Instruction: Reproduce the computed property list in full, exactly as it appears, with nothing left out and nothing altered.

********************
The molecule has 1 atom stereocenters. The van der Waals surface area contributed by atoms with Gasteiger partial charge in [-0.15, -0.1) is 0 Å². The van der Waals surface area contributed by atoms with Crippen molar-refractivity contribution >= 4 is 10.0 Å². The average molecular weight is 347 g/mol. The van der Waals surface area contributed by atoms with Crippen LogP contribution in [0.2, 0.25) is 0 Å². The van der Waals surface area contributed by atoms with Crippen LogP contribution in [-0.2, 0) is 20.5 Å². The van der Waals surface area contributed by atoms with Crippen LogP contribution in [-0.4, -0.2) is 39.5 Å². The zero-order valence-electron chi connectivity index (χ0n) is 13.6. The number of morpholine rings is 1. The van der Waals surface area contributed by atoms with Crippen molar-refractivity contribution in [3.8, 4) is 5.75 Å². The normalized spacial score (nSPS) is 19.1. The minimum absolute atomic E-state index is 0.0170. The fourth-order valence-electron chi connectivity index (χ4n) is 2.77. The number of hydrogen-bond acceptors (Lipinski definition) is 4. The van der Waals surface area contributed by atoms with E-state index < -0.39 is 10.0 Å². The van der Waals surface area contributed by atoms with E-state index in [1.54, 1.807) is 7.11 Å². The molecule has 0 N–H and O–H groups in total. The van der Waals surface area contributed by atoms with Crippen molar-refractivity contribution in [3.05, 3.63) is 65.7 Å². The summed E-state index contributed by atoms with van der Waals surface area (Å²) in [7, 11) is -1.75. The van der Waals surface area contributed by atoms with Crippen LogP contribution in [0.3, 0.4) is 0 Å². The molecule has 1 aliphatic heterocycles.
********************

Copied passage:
The molecule has 1 atom stereocenters. The van der Waals surface area contributed by atoms with Gasteiger partial charge in [-0.15, -0.1) is 0 Å². The van der Waals surface area contributed by atoms with Crippen molar-refractivity contribution >= 4 is 10.0 Å². The average molecular weight is 347 g/mol. The van der Waals surface area contributed by atoms with Crippen LogP contribution in [0.2, 0.25) is 0 Å². The van der Waals surface area contributed by atoms with Crippen LogP contribution in [-0.2, 0) is 20.5 Å². The van der Waals surface area contributed by atoms with Crippen LogP contribution in [-0.4, -0.2) is 39.5 Å². The zero-order valence-electron chi connectivity index (χ0n) is 13.6. The number of morpholine rings is 1. The van der Waals surface area contributed by atoms with Crippen molar-refractivity contribution in [3.8, 4) is 5.75 Å². The normalized spacial score (nSPS) is 19.1. The minimum absolute atomic E-state index is 0.0170. The fourth-order valence-electron chi connectivity index (χ4n) is 2.77. The number of hydrogen-bond acceptors (Lipinski definition) is 4. The van der Waals surface area contributed by atoms with E-state index < -0.39 is 10.0 Å². The van der Waals surface area contributed by atoms with E-state index in [1.54, 1.807) is 7.11 Å². The molecule has 0 N–H and O–H groups in total. The van der Waals surface area contributed by atoms with Crippen molar-refractivity contribution in [3.05, 3.63) is 65.7 Å². The summed E-state index contributed by atoms with van der Waals surface area (Å²) in [7, 11) is -1.75. The van der Waals surface area contributed by atoms with Crippen LogP contribution in [0.3, 0.4) is 0 Å². The molecule has 1 aliphatic heterocycles.